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Applied Spectroscopy Online

Ink Forensics Lecture at the Society for Applied Spectroscopy (SAS) Chicago January 15, 2008 

When you sign your name on a piece of paper do you stop to think about what color the ink is or what is in it?  Ink is not merely one pigment or chemical.  It is a complex mixture. Ink pen companies do not reveal the identity of what chemicals are used in their inks.  Many crimes involve the use of forged documents, including forging checks.  Relevant analytical testing and data are needed to uncover this type of crime. Dr. Roger Jones of the Midwest Forensics Center at Iowa State University is one scientist trying to fight crime with his work in the laboratory. Dr. Jones spoke on Tuesday January 15, 2008 about the identification of ink chemicals for SAS-Chicago.  His talk was entitled “DART Mass Spectrometry for Ink Analysis.”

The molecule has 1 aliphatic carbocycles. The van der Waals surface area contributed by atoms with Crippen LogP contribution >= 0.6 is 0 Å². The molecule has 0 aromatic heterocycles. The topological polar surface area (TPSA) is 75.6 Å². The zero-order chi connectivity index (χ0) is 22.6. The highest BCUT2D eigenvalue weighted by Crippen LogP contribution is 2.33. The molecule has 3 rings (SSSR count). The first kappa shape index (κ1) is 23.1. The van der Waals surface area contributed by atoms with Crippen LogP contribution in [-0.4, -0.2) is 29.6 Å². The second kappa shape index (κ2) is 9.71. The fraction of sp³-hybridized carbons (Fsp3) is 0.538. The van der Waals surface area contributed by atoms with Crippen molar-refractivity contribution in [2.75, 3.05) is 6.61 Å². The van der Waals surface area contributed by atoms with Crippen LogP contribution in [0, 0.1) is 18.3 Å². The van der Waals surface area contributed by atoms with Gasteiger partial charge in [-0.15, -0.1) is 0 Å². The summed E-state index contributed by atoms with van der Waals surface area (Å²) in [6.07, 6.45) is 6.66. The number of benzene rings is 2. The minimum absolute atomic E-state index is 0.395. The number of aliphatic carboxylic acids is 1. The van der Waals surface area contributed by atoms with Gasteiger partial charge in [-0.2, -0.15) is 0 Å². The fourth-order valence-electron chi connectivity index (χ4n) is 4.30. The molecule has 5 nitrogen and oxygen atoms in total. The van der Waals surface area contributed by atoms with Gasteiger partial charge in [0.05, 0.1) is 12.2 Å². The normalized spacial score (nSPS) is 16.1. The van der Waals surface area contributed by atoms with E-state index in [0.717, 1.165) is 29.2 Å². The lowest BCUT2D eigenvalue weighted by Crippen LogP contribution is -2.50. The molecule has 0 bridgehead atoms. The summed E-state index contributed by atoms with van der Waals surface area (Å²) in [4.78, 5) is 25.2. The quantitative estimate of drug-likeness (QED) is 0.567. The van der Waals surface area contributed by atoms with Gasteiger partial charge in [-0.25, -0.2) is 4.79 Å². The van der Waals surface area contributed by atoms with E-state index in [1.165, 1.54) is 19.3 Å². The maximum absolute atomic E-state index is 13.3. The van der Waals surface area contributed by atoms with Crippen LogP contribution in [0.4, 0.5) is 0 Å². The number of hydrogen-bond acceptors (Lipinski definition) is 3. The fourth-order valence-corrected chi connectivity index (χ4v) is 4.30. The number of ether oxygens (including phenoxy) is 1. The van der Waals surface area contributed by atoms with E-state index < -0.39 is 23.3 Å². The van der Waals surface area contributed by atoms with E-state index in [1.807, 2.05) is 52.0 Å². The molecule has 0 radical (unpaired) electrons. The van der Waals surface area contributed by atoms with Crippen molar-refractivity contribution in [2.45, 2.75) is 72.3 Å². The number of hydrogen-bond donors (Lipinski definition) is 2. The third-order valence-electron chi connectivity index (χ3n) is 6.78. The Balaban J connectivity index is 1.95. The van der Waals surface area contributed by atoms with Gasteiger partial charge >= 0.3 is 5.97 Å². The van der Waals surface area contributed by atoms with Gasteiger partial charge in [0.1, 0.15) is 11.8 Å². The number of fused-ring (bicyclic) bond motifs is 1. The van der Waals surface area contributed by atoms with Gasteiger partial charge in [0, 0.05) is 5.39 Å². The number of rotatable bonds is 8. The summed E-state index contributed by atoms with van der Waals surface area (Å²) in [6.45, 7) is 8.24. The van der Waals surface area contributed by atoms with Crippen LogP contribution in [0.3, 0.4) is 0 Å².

There are many different brands and formulations of black and blue ink.  These many components in ink can be discovered with the use of mass spectrometry, which looks at the molecular weight of ions created in the gas phase.  Mass spectroscopy analysis is aided when ink solvents are not dissolved in solvent, and the sample is not processed, altered or destroyed.  Analysis gives higher quality results when only ink and paper are present. Ink on a piece of paper can be directly analyzed with a DART (direct analysis in real time) mass spectrometer with a time of flight detector.  Each ink sample provides evidence of the crime scene by helping investigators to identify the type of ink and brand name. The type of pen used, such as ballpoint, gel or fluid ink can also be identified. Dr. Jones and his colleagues are creating libraries of fresh and aged inks to fight crime.  Ink samples that are aged show a decrease in the peaks due to volatile components.  As a result time based measurements must be collected.
           
Dr. Jones also discussed how explosives, arson and drugs can be detected with mass spectrometry.  One of the most interesting aspects of the talk was that explosives can be detected on a suspect’s finger even after that finger has be touched or wiped off 52 times.  Mass spectrometry is one of the most powerful tools at our disposal in the fields of forensics and antiterrorism.
 
Wanda K. Hartmann
Freelance Writer
WKH Chem Consulting